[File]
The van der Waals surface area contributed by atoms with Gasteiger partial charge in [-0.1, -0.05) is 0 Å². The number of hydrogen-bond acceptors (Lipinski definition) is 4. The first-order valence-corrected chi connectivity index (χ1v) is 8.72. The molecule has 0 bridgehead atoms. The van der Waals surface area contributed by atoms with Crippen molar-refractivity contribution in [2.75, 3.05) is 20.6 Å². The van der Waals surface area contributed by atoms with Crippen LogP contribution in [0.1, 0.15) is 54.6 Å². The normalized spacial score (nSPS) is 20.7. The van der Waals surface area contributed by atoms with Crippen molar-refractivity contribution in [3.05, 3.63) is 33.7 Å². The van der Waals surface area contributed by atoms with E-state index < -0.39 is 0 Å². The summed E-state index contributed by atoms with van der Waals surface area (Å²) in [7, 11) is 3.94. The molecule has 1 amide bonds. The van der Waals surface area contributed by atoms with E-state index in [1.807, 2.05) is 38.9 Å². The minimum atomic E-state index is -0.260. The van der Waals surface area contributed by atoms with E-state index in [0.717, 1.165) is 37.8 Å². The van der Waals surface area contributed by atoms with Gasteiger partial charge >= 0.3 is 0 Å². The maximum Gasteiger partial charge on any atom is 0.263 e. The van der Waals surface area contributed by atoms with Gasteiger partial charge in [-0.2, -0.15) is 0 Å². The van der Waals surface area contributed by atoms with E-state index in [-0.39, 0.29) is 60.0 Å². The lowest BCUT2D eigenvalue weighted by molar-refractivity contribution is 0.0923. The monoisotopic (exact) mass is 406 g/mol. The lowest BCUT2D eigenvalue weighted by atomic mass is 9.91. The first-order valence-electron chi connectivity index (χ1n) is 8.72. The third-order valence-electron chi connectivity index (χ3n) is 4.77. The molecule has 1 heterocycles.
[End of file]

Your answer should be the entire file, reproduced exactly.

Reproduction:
The van der Waals surface area contributed by atoms with Gasteiger partial charge in [-0.1, -0.05) is 0 Å². The number of hydrogen-bond acceptors (Lipinski definition) is 4. The first-order valence-corrected chi connectivity index (χ1v) is 8.72. The molecule has 0 bridgehead atoms. The van der Waals surface area contributed by atoms with Crippen molar-refractivity contribution in [2.75, 3.05) is 20.6 Å². The van der Waals surface area contributed by atoms with Crippen LogP contribution in [0.1, 0.15) is 54.6 Å². The normalized spacial score (nSPS) is 20.7. The van der Waals surface area contributed by atoms with Crippen molar-refractivity contribution in [3.05, 3.63) is 33.7 Å². The van der Waals surface area contributed by atoms with E-state index < -0.39 is 0 Å². The summed E-state index contributed by atoms with van der Waals surface area (Å²) in [7, 11) is 3.94. The molecule has 1 amide bonds. The van der Waals surface area contributed by atoms with E-state index in [1.807, 2.05) is 38.9 Å². The minimum atomic E-state index is -0.260. The van der Waals surface area contributed by atoms with E-state index in [0.717, 1.165) is 37.8 Å². The van der Waals surface area contributed by atoms with Gasteiger partial charge >= 0.3 is 0 Å². The maximum Gasteiger partial charge on any atom is 0.263 e. The van der Waals surface area contributed by atoms with Gasteiger partial charge in [-0.2, -0.15) is 0 Å². The van der Waals surface area contributed by atoms with E-state index in [-0.39, 0.29) is 60.0 Å². The lowest BCUT2D eigenvalue weighted by molar-refractivity contribution is 0.0923. The monoisotopic (exact) mass is 406 g/mol. The lowest BCUT2D eigenvalue weighted by atomic mass is 9.91. The first-order valence-electron chi connectivity index (χ1n) is 8.72. The third-order valence-electron chi connectivity index (χ3n) is 4.77. The molecule has 1 heterocycles.